MR. MILES: Most large-scale programs are internationalprograms. No one country has the resources to do it all. But weought also to recognize that the modern global economy is an economythat runs on research and development and the results therefrom --that is, scientific research and technical development -- and oninformation. And if we don't keep up, we fall behind.

 

MR. WATTENBERG: What is the public policy argument aboutwhether to just go down or way down? I mean, what is the cutofffigure --

 

MS. EARLE: Why stop?

 

MR. WATTENBERG: -- 30,000 -- 5 miles?

 

MR. MILES: The public policy criteria should be focused onfundamental processes and have a mixed portfolio.

 

MR. FRIEMAN: Right.

 

MS. EARLE: Yep.

 

MR. MILES: Those are the two most critical points.

 

MR. WATTENBERG: But wait a minute, let me get to the specificargument. There are people who say that 97 percent of the ocean isnot very deep in this language.

 

MS. EARLE: It's within 6,000 meters.

 

MR. WATTENBERG: Within 6,000 meters. And then there's 3percent that's below that.

MS. EARLE: An area the size of the United States is belowthat, so it's trivial.

 

MR. WATTENBERG: Yeah, but it costs much, much, much more money--

 

MS. EARLE: That's an illusion.

 

MR. WATTENBERG: -- to get way down than to do the other.

 

MS. EARLE: No.

 

MR. WATTENBERG: Is that correct?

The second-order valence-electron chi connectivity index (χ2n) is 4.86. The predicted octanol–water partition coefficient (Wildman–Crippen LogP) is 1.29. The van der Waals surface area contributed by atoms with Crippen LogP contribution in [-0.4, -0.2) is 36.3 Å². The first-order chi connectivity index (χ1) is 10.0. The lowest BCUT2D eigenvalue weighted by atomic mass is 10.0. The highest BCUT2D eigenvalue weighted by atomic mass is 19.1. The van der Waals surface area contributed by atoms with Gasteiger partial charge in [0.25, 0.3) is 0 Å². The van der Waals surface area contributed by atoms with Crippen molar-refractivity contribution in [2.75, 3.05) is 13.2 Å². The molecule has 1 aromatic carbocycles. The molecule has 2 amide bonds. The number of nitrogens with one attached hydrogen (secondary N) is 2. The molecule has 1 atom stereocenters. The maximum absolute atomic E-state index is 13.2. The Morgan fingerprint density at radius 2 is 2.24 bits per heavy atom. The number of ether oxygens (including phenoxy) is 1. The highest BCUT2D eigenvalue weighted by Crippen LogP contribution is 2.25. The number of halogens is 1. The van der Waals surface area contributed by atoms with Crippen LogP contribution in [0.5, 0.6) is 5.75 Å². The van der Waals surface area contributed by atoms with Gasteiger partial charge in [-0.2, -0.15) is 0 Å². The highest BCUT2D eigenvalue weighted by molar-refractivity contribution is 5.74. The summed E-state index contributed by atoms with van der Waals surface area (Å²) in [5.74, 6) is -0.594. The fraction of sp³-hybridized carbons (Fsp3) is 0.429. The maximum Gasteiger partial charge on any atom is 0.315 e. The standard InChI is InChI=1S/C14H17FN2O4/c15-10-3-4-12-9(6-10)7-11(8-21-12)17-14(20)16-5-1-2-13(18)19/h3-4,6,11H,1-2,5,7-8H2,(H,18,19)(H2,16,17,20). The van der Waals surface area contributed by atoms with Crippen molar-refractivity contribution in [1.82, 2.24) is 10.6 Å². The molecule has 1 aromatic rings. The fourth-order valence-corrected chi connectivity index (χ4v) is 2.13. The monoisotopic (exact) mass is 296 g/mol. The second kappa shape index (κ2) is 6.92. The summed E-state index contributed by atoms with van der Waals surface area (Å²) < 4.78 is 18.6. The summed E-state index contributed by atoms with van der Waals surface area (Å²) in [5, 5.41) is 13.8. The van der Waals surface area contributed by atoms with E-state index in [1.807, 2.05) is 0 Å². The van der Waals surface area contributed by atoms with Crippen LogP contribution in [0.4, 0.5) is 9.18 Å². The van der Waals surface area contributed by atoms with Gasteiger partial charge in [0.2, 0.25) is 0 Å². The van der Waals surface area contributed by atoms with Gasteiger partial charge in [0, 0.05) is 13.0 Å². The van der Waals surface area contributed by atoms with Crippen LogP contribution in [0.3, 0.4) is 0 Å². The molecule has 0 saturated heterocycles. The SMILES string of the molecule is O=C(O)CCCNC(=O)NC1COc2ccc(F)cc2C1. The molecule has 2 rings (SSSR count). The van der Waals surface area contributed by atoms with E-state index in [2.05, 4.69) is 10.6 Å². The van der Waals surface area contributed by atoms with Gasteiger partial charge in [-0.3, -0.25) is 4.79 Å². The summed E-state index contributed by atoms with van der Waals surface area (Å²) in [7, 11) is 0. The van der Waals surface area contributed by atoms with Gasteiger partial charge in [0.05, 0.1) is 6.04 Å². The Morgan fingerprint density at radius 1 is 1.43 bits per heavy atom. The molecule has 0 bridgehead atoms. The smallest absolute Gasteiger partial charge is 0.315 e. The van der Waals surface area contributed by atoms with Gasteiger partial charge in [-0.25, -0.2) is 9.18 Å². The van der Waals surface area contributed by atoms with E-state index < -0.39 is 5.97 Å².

MS. EARLE: No.

 

MR. WATTENBERG: It is not correct?

 

MS. EARLE: No.

 

MR. FRIEMAN: With robotic vehicles, no.

 

MS. EARLE: Or even with manned vehicles.

 

MR. FRIEMAN: Even with a manned vehicle.

 

MS. EARLE: No, it's just a mindset. It's an excuse.

 

MR. WALSH: It is two-thirds of the maximum depth of the worldocean, the 20,000-foot or 6,000-meter mark. And it's attractive toengineers and bean counters because they say, Well, look, fortwo-thirds, I get 98 percent, what a deal.

 

MR. WATTENBERG: Yeah, but Sylvia's saying that it's no bigdifference.

 

MR. WALSH: That's the truth.

 

MR. WATTENBERG: Ah, I see.

 

MR. WALSH: I'm talking about the unwashed, common argument youhear.

 

MS. EARLE: The perception.

 

MR. WALSH: The fact is that --

 

MR. WATTENBERG: Which your host presented.

 

MR. WALSH: Well, and I'm glad you did. The last third is, asshe said, an area the size of the United States. It's like themetaphor she's used before about being able to climb to nearly thetop of all the highest mountains, but excluding the top 2 percent ofall the mountains of the world.

 

MS. EARLE: Why bother?

 

MR. WALSH: That would sound silly to terrestrialinvestigators, scientist explorers. You're locked out of the top 2percent of the mountain peaks.

 

MR. WATTENBERG: Okay. Thank you, Sylvia Earle, EdwardFrieman, Don Walsh, and Edward Miles.

 

And thank you. As always, we enjoy hearing comments andquestions from our viewers. Please contact us via e-mail atthinktank@pbs.org; on the World Wide Web at World Wide Web.pbs.org;by fax at (202) 862-4885; or by phone, toll-free, at 1-888-87THINK;or by the old-fashioned snail mail at New River Media, 1150 17thStreet, N.W., Washington, D.C. 20036.

 

Regardless of which way you communicate with us, please do letus know where you are from.

 

For 'Think Tank,' I'm Ben Wattenberg.

 

ANNOUNCER: This has been a production of BJW, Incorporated, inassociation with New River Media, which are solely responsible forits content.

 

'Think Tank' is made possible by Amgen, recipient of thePresidential National Medal of Technology. Amgen, helping cancerpatients through cellular and molecular biology, improving livestoday and bringing hope for tomorrow.

 

Additional funding is provided by the John M. Olin Foundationand the Lynde and Harry Bradley Foundation.